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Electromechanical cable proves its reliability on oceanography missions

Cortland’s electromechanical cables are used by scientific research institutions around the world to track and monitor changing ocean conditions.

Oceanographic working environments are harsh, so equipment must withstand factors including cold temperatures, bending, tension cycling, corrosion, marine abrasion, compression and even attack by sea-life. They must flex and bend to deal with winching, marine currents, and high pressure.

Each cable custom-designed and manufactured by Cortland provides the physical connection for real-time power and communication connectivity.

The Challenge
A scientific team from the US GEOTRACES program commissioned Cortland to devise a reliable cable solution. Most crucial to the mission was a solution that had no exposed metal, as any additional metal from the sampling system affects the sample quality for trace elements such as iron and zinc in the deep oceans. The equipment had to deploy rapidly while still returning clean samples for the studies.

Metal-clad electro-mechanical cables, traditionally used on oceanographic expeditions, work close to the limit of safe working load capacity regulations for winching when lowered to depths of more than 5,000 meters, due to the weight of the cable itself. The cable had to be lightweight to achieve the necessary buoyancy for effective deepwater sampling, strong enough to handle variable loads under tension due to the movement of the ship and be long-lasting—it was to endure more than 100 deployments per GEOTRACES expedition.

The cable also had to safely hold the weight of the equipment, which can exceed 500 kg when a carousel of 24 12-liter sample bottles is full. It had to reach depths of up to 7,000 meters, where pressure forces are more than 550 bar (55,000 kPa).

The Solution
Cortland worked with Dr. Greg Cutter, Professor of Ocean, Earth and Atmospheric Sciences at Old Dominion University, Virginia, to develop a solution for US GEOTRACES.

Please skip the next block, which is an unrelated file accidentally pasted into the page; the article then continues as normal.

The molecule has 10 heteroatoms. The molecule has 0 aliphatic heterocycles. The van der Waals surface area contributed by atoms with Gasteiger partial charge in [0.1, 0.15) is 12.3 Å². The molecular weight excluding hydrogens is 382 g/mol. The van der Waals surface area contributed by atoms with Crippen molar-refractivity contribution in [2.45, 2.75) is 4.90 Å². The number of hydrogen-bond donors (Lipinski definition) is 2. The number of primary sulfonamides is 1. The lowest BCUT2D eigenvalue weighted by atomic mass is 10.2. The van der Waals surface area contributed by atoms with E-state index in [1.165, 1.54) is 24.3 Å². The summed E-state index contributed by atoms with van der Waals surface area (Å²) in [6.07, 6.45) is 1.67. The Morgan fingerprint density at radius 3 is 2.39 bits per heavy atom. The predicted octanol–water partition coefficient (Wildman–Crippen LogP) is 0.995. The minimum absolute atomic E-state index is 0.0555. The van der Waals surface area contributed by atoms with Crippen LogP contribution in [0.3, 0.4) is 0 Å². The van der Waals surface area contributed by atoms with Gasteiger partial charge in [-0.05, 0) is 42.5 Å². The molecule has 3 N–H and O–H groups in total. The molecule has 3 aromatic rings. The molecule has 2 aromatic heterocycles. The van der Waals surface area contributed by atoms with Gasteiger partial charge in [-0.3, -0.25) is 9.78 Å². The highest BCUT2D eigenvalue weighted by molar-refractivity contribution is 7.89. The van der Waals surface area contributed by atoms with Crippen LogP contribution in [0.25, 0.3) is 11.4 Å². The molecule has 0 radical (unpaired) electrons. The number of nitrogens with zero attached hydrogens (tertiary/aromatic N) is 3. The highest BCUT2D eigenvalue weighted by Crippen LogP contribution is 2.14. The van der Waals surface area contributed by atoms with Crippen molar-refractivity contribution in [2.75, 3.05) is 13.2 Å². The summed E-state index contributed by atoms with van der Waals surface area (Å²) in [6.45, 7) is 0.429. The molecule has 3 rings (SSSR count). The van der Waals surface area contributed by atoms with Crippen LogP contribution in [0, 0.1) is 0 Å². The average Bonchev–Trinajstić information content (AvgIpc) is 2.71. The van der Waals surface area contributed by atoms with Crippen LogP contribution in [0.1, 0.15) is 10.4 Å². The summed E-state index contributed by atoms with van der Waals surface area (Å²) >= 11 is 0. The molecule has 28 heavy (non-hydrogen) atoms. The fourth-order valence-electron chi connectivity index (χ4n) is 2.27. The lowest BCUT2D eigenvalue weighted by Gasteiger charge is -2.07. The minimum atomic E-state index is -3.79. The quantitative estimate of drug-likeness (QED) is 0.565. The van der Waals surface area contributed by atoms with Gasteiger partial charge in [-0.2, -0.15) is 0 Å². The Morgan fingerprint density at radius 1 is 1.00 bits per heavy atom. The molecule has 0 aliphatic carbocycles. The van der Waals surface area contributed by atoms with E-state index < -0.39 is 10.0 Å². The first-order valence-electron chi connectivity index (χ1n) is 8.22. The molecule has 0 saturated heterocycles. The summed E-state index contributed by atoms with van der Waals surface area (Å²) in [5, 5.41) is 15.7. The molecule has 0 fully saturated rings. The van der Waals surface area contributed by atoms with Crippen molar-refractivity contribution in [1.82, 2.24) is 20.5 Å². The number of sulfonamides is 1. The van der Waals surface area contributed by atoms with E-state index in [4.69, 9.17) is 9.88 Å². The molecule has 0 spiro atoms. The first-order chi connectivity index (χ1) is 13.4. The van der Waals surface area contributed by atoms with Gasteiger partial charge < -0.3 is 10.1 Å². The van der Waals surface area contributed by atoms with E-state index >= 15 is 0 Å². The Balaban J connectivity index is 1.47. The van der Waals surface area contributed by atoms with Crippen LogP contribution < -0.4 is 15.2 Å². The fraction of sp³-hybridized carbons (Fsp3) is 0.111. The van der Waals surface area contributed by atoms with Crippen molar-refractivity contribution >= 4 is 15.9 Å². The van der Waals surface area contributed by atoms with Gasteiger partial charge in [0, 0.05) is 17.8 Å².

A 14 mm Vectran® cable was designed, manufactured and supplied by Cortland for the deepwater oceanographic research application. The use of Vectran, a high-performance synthetic fiber, provided the high-strength, low-stretch and flexible properties needed as the cable’s strength member.

Within the core, Cortland supplied electrical and communication wiring with the capabilities to relay signals through deep ocean depths. Surrounding the entire cable construction was an abrasion-resistant, extruded‑polyester outer jacket.

The Result
The materials used in the cable were strong, but lightweight and flexible. The outer coating was durable enough to handle deck and overboarding activity on the vessel, and to withstand potential damage from temperature changes, tension cycling, and ultraviolet light.

These protective elements allowed uninterrupted signal between surface and carousel for the crucial real-time data monitoring of temperature, pressure, conductivity and other sensed parameters throughout the lowering process, and triggering sample bottles during ascent. Cortland’s synthetic version was designed to have all the functionality and capabilities of steel cable alternatives, yet at much lighter weight, while also minimizing metal contamination.

“Cortland’s cable allows US GEOTRACES to do more,” stated Dr. Greg Cutter, ODU. “We can lower the carousel deeper than ever without weight concerns, collect more samples faster, and there’s virtually no risk of contamination from exposed metal components.”

US GEOTRACES has used the Cortland custom cable for dozens of missions, in regions as diverse as the Arctic waters to the tropical waters of Polynesia. It has proven ideal for the expeditions, carried out every two years since 2008. Overall, it has been the main cable on more than 600 ocean deployments. It is set to be employed again in 2021.

Near identical cables are now in use in China, Germany, India and Antarctica.

 

PDF Document, 1.5 MB
PDF Document, 1.5 MB